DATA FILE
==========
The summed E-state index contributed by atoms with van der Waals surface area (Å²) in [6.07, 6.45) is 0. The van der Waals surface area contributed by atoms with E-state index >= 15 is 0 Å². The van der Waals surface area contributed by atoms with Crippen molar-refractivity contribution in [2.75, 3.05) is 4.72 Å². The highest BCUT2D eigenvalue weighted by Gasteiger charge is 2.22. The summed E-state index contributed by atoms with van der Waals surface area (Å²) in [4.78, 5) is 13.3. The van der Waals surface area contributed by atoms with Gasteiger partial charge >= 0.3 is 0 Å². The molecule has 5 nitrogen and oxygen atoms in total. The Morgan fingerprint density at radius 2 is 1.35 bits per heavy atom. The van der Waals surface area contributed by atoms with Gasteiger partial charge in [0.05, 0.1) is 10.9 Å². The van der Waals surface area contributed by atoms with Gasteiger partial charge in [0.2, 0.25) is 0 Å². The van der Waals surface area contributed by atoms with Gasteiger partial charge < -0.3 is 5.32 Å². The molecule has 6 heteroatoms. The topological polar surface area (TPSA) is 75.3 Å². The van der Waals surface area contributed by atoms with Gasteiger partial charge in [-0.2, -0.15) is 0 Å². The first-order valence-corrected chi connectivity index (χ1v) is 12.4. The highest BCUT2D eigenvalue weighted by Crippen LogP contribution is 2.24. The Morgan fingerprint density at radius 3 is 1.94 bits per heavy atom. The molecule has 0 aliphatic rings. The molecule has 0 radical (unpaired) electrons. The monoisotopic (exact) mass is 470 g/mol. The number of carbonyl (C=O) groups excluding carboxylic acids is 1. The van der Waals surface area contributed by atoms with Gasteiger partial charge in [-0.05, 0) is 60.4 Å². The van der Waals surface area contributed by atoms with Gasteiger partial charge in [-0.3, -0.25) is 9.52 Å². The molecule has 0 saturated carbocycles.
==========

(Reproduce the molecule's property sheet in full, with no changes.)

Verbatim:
The summed E-state index contributed by atoms with van der Waals surface area (Å²) in [6.07, 6.45) is 0. The van der Waals surface area contributed by atoms with E-state index >= 15 is 0 Å². The van der Waals surface area contributed by atoms with Crippen molar-refractivity contribution in [2.75, 3.05) is 4.72 Å². The highest BCUT2D eigenvalue weighted by Gasteiger charge is 2.22. The summed E-state index contributed by atoms with van der Waals surface area (Å²) in [4.78, 5) is 13.3. The van der Waals surface area contributed by atoms with Gasteiger partial charge >= 0.3 is 0 Å². The molecule has 5 nitrogen and oxygen atoms in total. The Morgan fingerprint density at radius 2 is 1.35 bits per heavy atom. The van der Waals surface area contributed by atoms with Gasteiger partial charge in [0.05, 0.1) is 10.9 Å². The van der Waals surface area contributed by atoms with Gasteiger partial charge in [0.2, 0.25) is 0 Å². The van der Waals surface area contributed by atoms with Gasteiger partial charge < -0.3 is 5.32 Å². The molecule has 6 heteroatoms. The topological polar surface area (TPSA) is 75.3 Å². The van der Waals surface area contributed by atoms with Gasteiger partial charge in [-0.2, -0.15) is 0 Å². The first-order valence-corrected chi connectivity index (χ1v) is 12.4. The highest BCUT2D eigenvalue weighted by Crippen LogP contribution is 2.24. The Morgan fingerprint density at radius 3 is 1.94 bits per heavy atom. The molecule has 0 aliphatic rings. The molecule has 0 radical (unpaired) electrons. The monoisotopic (exact) mass is 470 g/mol. The number of carbonyl (C=O) groups excluding carboxylic acids is 1. The van der Waals surface area contributed by atoms with Gasteiger partial charge in [-0.05, 0) is 60.4 Å². The van der Waals surface area contributed by atoms with Gasteiger partial charge in [-0.3, -0.25) is 9.52 Å². The molecule has 0 saturated carbocycles.